Improve primary care provision in deprived communities across Central Fife
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Across deprived communities of Central Fife, residents are facing exceptional and unjustifiable difficulties in accessing GP services. A league table of 122 GP practices in Fife and Tayside published in the Courier newspaper on June 7 2016 showed certain Central Fife surgeries at or near the bottom for access and patient satisfaction.
Measuring GP practice performance against a number of criteria, the NHS Scotland Health and Care Experience Survey 2015/2016 revealed:
- The GP practices at Crossgates Medical Practice, Cowdenbeath Medical Practice, Lochgelly Health Centre and Lochgelly Medical Group were rated worst in Fife and Tayside for ease of phone contact, with almost two-thirds of patients finding it difficult to speak to the surgery by phone.
- Lochore Medical Centre in Benarty and Lochgelly Health Centre were the worst in terms of allowing patients to see or speak to a doctor within two days, with one third of patients who needed to unable to do so.
- Less than two-fifths of patients at Crossgates Medical Practice and Cowdenbeath Medical Practice, just over two-fifth of patients at Kelty Medical Practice and Lochgelly Medical Group and half of patients at Lochgelly Health Centre who want to see a doctor within three days manage to do so.
- The overall experience of seeing a doctor at Lochgelly Health Centre was rated the lowest (at 31.3 %) for the whole of Fife and Tayside. Kelty Medical Practice scored 33.9%, Lochgelly Medical Group 36.7%, Wallsgreen Medical Practice in Cardenden 39.2%, Lochore Medical Centre in Benarty and Cowdenbeath Medical Practice 41.7% and Crossgates Medical Practice 45.3%. By way of comparison, 52 out of 122 practices surveyed reported a patient satisfaction rating of over 80%.
A table extracting results for Central Fife can be found at https://jamesglen.org.uk/campaigns/improve-primary-care-provision/ and reports on individual practices are at http://www.hace15.quality-health.co.uk/index.php/reports/gp-practice-reports
Since Julian Tudor Hart framed the inverse care law in 1971 ("The availability of good medical care tends to vary inversely with the need for it in the population served"), it has been recognised that deprived areas in the UK tend to have fewer primary care services than affluent ones. This exacerbates existing social, economic and health inequalities in a downward spiral of deprivation. Research shows that the solution to geographical inequities in GP provision is targeted area level policies.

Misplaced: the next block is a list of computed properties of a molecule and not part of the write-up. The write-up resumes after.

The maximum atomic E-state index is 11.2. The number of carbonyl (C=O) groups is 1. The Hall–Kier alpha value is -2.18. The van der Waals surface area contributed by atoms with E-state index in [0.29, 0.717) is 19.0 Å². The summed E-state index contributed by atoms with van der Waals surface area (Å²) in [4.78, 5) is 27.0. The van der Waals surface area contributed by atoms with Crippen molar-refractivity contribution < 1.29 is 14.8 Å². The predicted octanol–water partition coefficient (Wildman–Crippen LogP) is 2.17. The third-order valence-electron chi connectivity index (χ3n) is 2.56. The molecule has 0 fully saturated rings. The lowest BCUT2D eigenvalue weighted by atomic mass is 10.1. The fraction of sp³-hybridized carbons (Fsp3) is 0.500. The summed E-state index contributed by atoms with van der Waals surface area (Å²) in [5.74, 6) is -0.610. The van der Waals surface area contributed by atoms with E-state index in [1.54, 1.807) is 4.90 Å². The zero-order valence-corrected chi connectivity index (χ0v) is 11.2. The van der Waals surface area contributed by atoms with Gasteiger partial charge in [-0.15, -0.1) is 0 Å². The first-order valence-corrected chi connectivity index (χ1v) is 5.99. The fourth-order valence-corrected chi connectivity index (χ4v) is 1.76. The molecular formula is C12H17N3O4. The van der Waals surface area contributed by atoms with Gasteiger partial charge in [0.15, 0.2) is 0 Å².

The immediate solution to lacking primary care provision at Central Fife surgeries is to increase staff resources to meet clinical demand. This is what happens in schools and hospitals which call in supply teachers and agency nurses respectively when there is a shortfall in staff.
Of course longer term actions, such as reorganising the division between social care and heath care, or better physical facilities, will also help, but none of these will deliver fast the simple remedy that people want: to be able to speak to the surgery when they pick up the phone, and to see a doctor when they need to.
Policy-makers have been able to ignore the worsening levels of unmet clinical need for primary care in places like Lochgelly, Benarty, Cowdenbeath and Crossgates because it is largely invisible. Closed hospital wards or school children being sent home signify a much more obvious failure on the part of managers and policy-makers than the so-called 'anecdotal' evidence of individual complainants. So it is unsurprising that resources can be found to provide expensive cover for staff shortfalls in schools and hospitals while they are unavailable to provide more GP access.
The impact of not being able to see a GP when you need to isn't just one of cost elsewhere in the health system - for example, people end up so ill, or desperate, that they have to resort to emergency services. Inadequate GP provision also creates entirely avoidable suffering, stress and worry - with long-term consequences on health and well-being for patients and their families.
Improving primary care provision for deprived communities in Central Fife is also a matter of social justice. People living in Central Fife are entitled to the same level of GP care from the NHS as those who live in North-East Fife. Instead they face a double whammy: struggles to access GP services reinforce existing health inequalities which in turn reinforce long-standing social and economic inequalities.
So this petition calls on NHS Fife, Fife Council and the Scottish Government to form an emergency taskforce to address the lack of GP and associated services in Central Fife's deprived communities by lifting the NHS Scotland Health and Care Experience measures for practices in these areas to the Fife/Tayside average within 6 months. The obvious way to do this is to send in locum GPs and other health personnel, using temporary accommodation if necessary, until permanent and sustainable primary care at an acceptable level has been introduced.
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